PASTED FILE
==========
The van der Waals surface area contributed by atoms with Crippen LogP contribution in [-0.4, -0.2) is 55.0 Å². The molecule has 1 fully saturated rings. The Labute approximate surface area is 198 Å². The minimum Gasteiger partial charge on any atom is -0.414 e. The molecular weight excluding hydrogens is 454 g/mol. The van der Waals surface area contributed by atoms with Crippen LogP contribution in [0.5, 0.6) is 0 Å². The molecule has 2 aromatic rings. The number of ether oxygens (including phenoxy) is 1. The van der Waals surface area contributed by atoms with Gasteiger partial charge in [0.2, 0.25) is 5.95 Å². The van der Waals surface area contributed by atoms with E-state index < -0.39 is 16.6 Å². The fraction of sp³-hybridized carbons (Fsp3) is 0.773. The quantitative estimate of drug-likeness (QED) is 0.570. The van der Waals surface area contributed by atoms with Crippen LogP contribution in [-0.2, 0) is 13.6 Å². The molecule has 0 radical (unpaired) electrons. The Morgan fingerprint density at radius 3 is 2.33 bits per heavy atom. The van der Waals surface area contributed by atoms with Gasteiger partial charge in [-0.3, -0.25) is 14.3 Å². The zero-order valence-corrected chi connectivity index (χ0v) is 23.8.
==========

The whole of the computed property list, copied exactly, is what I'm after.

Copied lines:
The van der Waals surface area contributed by atoms with Crippen LogP contribution in [-0.4, -0.2) is 55.0 Å². The molecule has 1 fully saturated rings. The Labute approximate surface area is 198 Å². The minimum Gasteiger partial charge on any atom is -0.414 e. The molecular weight excluding hydrogens is 454 g/mol. The van der Waals surface area contributed by atoms with Crippen LogP contribution in [0.5, 0.6) is 0 Å². The molecule has 2 aromatic rings. The number of ether oxygens (including phenoxy) is 1. The van der Waals surface area contributed by atoms with Gasteiger partial charge in [0.2, 0.25) is 5.95 Å². The van der Waals surface area contributed by atoms with E-state index < -0.39 is 16.6 Å². The fraction of sp³-hybridized carbons (Fsp3) is 0.773. The quantitative estimate of drug-likeness (QED) is 0.570. The van der Waals surface area contributed by atoms with Crippen LogP contribution in [-0.2, 0) is 13.6 Å². The molecule has 0 radical (unpaired) electrons. The Morgan fingerprint density at radius 3 is 2.33 bits per heavy atom. The van der Waals surface area contributed by atoms with Gasteiger partial charge in [-0.3, -0.25) is 14.3 Å². The zero-order valence-corrected chi connectivity index (χ0v) is 23.8.